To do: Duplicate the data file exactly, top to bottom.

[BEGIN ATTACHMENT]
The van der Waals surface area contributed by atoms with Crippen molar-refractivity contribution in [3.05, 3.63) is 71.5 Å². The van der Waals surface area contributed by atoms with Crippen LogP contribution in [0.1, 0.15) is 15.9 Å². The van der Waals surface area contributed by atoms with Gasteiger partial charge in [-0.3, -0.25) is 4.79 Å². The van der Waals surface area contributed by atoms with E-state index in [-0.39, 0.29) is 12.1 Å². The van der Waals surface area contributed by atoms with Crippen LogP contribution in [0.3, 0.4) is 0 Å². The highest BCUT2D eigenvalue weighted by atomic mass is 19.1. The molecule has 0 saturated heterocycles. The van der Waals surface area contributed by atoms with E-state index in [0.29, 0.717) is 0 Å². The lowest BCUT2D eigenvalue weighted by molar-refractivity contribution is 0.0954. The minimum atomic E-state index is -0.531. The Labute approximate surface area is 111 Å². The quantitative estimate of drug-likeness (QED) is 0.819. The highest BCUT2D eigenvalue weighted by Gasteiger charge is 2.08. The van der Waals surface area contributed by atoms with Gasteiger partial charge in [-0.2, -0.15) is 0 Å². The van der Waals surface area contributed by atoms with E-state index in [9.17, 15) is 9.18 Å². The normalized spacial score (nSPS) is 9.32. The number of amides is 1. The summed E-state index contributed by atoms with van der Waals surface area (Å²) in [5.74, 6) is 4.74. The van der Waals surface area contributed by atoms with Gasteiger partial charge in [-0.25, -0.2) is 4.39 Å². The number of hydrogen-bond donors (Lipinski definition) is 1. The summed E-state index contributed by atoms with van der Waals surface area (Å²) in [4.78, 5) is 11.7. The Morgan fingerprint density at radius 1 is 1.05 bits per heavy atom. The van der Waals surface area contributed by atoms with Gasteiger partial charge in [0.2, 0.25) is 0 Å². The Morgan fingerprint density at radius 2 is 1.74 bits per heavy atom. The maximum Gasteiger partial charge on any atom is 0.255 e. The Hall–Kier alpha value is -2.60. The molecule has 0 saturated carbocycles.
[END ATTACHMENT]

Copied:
The van der Waals surface area contributed by atoms with Crippen molar-refractivity contribution in [3.05, 3.63) is 71.5 Å². The van der Waals surface area contributed by atoms with Crippen LogP contribution in [0.1, 0.15) is 15.9 Å². The van der Waals surface area contributed by atoms with Gasteiger partial charge in [-0.3, -0.25) is 4.79 Å². The van der Waals surface area contributed by atoms with E-state index in [-0.39, 0.29) is 12.1 Å². The van der Waals surface area contributed by atoms with Crippen LogP contribution in [0.3, 0.4) is 0 Å². The highest BCUT2D eigenvalue weighted by atomic mass is 19.1. The molecule has 0 saturated heterocycles. The van der Waals surface area contributed by atoms with E-state index in [0.29, 0.717) is 0 Å². The lowest BCUT2D eigenvalue weighted by molar-refractivity contribution is 0.0954. The minimum atomic E-state index is -0.531. The Labute approximate surface area is 111 Å². The quantitative estimate of drug-likeness (QED) is 0.819. The highest BCUT2D eigenvalue weighted by Gasteiger charge is 2.08. The van der Waals surface area contributed by atoms with Gasteiger partial charge in [-0.2, -0.15) is 0 Å². The van der Waals surface area contributed by atoms with E-state index in [9.17, 15) is 9.18 Å². The normalized spacial score (nSPS) is 9.32. The number of amides is 1. The summed E-state index contributed by atoms with van der Waals surface area (Å²) in [5.74, 6) is 4.74. The van der Waals surface area contributed by atoms with Gasteiger partial charge in [-0.25, -0.2) is 4.39 Å². The number of hydrogen-bond donors (Lipinski definition) is 1. The summed E-state index contributed by atoms with van der Waals surface area (Å²) in [4.78, 5) is 11.7. The Morgan fingerprint density at radius 1 is 1.05 bits per heavy atom. The van der Waals surface area contributed by atoms with Gasteiger partial charge in [0.2, 0.25) is 0 Å². The Morgan fingerprint density at radius 2 is 1.74 bits per heavy atom. The maximum Gasteiger partial charge on any atom is 0.255 e. The Hall–Kier alpha value is -2.60. The molecule has 0 saturated carbocycles.